Tag Archives: Browning skeet gun

My Jamaican Hunting Buddies

My hunting buddy Doug Hopwood (who is from Jamaica) contacted me and asked if I would join him, his brother Andrew and their father Martin (who were in town visiting Doug and his family) for some skeet shooting at Stittsville Shooting Range on Sunday August 7th. I happily accepted his invitation. I brought my 20 gauge Winchester side-by-side and my Browning O/U. The Winchester is one of my upland guns as is the Browning. I brought the Browning for Andrew to use on this trip to the shooting range. Doug brought his Remington Model 1187 autoloader and shared it with his father. Doug’s father and brother gun for doves back home in Jamaica and the season was due to open later in August. It was a great opportunity to get out for some target practice, to shake off the cobwebs, before dove season in Jamaica and woodcock season here in the Ottawa Valley come October. Andrew shot very well with my Browning. Doug and his father shot well also. As for me, I hit an appreciable number of the clays, but the cobwebs are a little thicker on me. Here are some highlights from our trip to the range.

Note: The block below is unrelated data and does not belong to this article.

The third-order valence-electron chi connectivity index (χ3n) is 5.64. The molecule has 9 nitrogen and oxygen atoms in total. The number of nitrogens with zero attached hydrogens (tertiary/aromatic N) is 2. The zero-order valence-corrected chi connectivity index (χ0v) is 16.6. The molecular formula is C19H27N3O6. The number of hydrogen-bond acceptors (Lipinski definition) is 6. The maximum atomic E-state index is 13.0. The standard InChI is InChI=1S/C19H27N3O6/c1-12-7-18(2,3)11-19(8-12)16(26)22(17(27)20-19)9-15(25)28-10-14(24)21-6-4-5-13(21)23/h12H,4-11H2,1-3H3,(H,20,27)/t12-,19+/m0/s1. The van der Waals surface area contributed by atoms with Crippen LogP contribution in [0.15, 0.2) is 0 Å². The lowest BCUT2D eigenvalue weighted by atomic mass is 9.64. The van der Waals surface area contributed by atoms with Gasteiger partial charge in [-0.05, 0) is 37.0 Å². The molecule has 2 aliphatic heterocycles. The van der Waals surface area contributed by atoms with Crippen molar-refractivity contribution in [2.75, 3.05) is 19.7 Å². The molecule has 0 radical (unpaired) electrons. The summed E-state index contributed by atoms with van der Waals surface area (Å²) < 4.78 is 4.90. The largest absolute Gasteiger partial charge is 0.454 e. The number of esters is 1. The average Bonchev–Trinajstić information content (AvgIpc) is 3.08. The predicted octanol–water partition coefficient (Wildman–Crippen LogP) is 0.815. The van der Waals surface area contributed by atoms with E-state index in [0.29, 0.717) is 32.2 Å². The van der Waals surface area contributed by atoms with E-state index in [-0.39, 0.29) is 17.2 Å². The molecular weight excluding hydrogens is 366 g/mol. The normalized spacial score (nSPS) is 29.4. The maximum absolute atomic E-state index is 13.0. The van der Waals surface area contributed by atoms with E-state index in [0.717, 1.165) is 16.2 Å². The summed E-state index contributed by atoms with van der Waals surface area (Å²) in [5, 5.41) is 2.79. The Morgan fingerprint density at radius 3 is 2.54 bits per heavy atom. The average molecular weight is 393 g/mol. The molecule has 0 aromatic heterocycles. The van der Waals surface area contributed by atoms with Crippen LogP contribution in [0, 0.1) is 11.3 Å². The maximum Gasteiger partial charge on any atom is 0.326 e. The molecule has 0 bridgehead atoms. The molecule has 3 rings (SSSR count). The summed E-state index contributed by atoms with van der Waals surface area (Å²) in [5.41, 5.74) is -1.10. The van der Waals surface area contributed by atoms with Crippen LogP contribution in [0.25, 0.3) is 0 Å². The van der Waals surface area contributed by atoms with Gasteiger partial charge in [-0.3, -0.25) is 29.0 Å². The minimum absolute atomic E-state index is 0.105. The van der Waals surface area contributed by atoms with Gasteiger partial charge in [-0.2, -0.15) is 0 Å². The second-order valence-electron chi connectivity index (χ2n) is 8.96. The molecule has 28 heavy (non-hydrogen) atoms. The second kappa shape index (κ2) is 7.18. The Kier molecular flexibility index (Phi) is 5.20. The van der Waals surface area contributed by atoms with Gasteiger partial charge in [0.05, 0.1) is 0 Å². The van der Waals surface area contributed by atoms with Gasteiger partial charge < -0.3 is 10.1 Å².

Posted by Geoffrey

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Hera the huntress

Got out with Hera today to the Marlborough Forest. It was cool, about 5 degrees C and a little windy. We started the hunt at Lester’s Square at 8:40 am. I brought my Browning 12 gauge over and under this morning as my Winchester 20 gauge side by side has a small piece of the butt stock chipped. I have no idea how that happened. The over and under has 26 in. barrels and is choked skeet and skeet. I bought this gun in a private sale when I was sixteen and it is a fine upland gun. We made our way through a patch of cover that often holds grouse and in minutes Hera flash pointed a running grouse in a stand of cedars. The bird flushed wildly, unseen, not a bad start to the morning. Continue reading

Hera’s first woodcock